With a chair left empty in the Supreme Court, the big B.O. moved very quickly to nominate the next chair warmer. Obama interviewed Diane Wood, Merrick Garland, Sidney Thomas, and Elena Kagan. The first three having more than a decade of Judicial experience. Our President nominates Kagan, to which National Review replies, “Beyond zero judicial experience, she has only a few years of real-world legal experience. She had never argued in any court before becoming solicitor general last year. And during her entire career in academia, she has written only a handful of scholarly articles.”
President Obama’s theory (the theory which he is most likely to nominate by) is that when difficult cases arise, they “can only be determined on the basis of one’s deepest values, one’s core concerns, one’s broader perspectives on how the world works, and the depth and breadth of one’s empathy.” Therefore, the critical ingredient, “is supplied by what is in the judge’s heart.” Wait, shouldn’t he be wearing a blindfold?
You might think, “Maybe Obama’s theory didn’t bleed into his decisions.” Well, it’s hard to find out what Kagan thinks. Tom Goldstein, a “hyper-connected” D.C. lawyer and blogger who is very close to Kagan said that he doesn’t “know anyone who has had a conversation with her in which she expressed a personal conviction on a question of constitutional law in the past decade.”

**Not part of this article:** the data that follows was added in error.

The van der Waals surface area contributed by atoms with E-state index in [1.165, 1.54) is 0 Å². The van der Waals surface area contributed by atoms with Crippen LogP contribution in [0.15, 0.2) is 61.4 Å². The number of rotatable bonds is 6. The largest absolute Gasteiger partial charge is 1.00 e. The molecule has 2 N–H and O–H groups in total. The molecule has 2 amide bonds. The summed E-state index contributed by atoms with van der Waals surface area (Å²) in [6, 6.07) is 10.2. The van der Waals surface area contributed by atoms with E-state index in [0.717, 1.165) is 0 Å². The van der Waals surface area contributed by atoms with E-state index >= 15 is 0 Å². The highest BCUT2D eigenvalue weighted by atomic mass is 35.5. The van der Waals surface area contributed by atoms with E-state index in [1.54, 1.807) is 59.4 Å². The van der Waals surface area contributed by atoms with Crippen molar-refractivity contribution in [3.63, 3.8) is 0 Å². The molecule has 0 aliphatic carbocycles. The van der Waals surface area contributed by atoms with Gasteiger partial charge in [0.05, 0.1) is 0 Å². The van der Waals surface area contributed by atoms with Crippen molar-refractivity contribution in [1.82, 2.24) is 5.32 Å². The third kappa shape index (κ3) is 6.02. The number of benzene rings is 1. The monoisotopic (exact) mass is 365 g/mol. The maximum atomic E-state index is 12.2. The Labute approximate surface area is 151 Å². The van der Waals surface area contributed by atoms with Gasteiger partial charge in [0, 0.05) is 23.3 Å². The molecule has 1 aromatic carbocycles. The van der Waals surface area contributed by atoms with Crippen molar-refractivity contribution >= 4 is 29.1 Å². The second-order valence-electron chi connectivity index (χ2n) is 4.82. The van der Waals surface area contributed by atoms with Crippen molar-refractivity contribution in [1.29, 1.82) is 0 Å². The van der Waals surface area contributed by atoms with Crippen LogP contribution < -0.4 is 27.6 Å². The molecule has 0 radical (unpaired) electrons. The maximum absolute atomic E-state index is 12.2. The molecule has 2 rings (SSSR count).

Dig a little deeper. Kagan’s senior thesis on the history of socialism in New York City found it befuddling that Americans “are more likely to speak of . . . capitalism’s glories than of socialism’s greatness.” Socialism’s greatness? (See: socialism) In 1993 Kagan revered Justice Thurgood Marshall’s view that the Supreme Court freedom “to safeguard the interests of people who had no other champion.” Sounds a little familiar doesn’t it? Kagan referred to this idea as “a thing of glory.”
If our President really is rejecting the idea that he’s a socialist, then why is he nominating them? In addition, if Kagan thinks that the Justice system should be empathetic to one’s circumstances, what happens to the justice system? The reason the statue of Justice has a blindfold on her, is because justice is not supposed to be empathetic. Justice by definition is impartial enforcement of the law.
What happens when you take the word “Justice” out of the Justice system? All you’re left with is the “system.” And we can’t very well say that Obama is nominating Kagan to the “Supreme system.” Although, if ideas and views like hers embody themselves into the Supreme Court, a “system” is all that will be left.
Empathy by definition is partial or subjective decision making. Making choices with emotions. So literally, by saying that one should judge on “empathy” is saying that a Judge should let their emotions guide their decisions. Where is the justice in that? If we start deciding things based on wealth, race and circumstances, there is no justice. Suddenly it no longer matters that one stole from another, because they felt as though they needed it more than the person who had it. Empathy is the ruin of the justice system, because with empathy, there is no justice.
The question must be raised: Where is her blindfold?